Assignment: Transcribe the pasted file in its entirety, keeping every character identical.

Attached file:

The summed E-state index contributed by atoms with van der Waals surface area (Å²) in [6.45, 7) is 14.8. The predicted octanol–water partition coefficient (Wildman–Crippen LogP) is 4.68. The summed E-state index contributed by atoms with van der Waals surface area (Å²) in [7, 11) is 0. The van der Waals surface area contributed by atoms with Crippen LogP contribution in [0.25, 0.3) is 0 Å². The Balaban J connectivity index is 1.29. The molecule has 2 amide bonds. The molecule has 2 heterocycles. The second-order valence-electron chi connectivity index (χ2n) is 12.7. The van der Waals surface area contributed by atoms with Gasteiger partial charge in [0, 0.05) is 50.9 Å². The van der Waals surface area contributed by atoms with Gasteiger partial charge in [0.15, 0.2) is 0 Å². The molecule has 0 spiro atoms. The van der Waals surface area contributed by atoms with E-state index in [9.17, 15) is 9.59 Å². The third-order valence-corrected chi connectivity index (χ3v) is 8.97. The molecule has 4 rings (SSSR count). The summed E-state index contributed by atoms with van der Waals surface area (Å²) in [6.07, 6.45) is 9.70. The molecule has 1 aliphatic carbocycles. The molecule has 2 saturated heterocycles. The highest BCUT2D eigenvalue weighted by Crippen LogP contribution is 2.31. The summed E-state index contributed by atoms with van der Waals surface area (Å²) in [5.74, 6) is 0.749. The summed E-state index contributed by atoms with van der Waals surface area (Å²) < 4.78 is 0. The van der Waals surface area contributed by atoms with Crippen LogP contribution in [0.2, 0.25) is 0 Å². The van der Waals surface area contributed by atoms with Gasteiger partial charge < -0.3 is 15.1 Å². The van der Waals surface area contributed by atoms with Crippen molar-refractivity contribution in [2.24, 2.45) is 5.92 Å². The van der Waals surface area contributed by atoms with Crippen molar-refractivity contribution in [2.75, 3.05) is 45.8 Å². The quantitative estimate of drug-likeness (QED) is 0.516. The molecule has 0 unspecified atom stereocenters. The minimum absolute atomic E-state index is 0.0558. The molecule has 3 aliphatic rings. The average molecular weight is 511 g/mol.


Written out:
The summed E-state index contributed by atoms with van der Waals surface area (Å²) in [6.45, 7) is 14.8. The predicted octanol–water partition coefficient (Wildman–Crippen LogP) is 4.68. The summed E-state index contributed by atoms with van der Waals surface area (Å²) in [7, 11) is 0. The van der Waals surface area contributed by atoms with Crippen LogP contribution in [0.25, 0.3) is 0 Å². The Balaban J connectivity index is 1.29. The molecule has 2 amide bonds. The molecule has 2 heterocycles. The second-order valence-electron chi connectivity index (χ2n) is 12.7. The van der Waals surface area contributed by atoms with Gasteiger partial charge in [0, 0.05) is 50.9 Å². The van der Waals surface area contributed by atoms with Gasteiger partial charge in [0.15, 0.2) is 0 Å². The molecule has 0 spiro atoms. The van der Waals surface area contributed by atoms with E-state index in [9.17, 15) is 9.59 Å². The third-order valence-corrected chi connectivity index (χ3v) is 8.97. The molecule has 4 rings (SSSR count). The summed E-state index contributed by atoms with van der Waals surface area (Å²) in [6.07, 6.45) is 9.70. The molecule has 1 aliphatic carbocycles. The molecule has 2 saturated heterocycles. The highest BCUT2D eigenvalue weighted by Crippen LogP contribution is 2.31. The summed E-state index contributed by atoms with van der Waals surface area (Å²) in [5.74, 6) is 0.749. The summed E-state index contributed by atoms with van der Waals surface area (Å²) < 4.78 is 0. The van der Waals surface area contributed by atoms with Crippen LogP contribution in [0.2, 0.25) is 0 Å². The van der Waals surface area contributed by atoms with Gasteiger partial charge < -0.3 is 15.1 Å². The van der Waals surface area contributed by atoms with Crippen molar-refractivity contribution in [2.24, 2.45) is 5.92 Å². The van der Waals surface area contributed by atoms with Crippen molar-refractivity contribution in [2.75, 3.05) is 45.8 Å². The quantitative estimate of drug-likeness (QED) is 0.516. The molecule has 0 unspecified atom stereocenters. The minimum absolute atomic E-state index is 0.0558. The molecule has 3 aliphatic rings. The average molecular weight is 511 g/mol.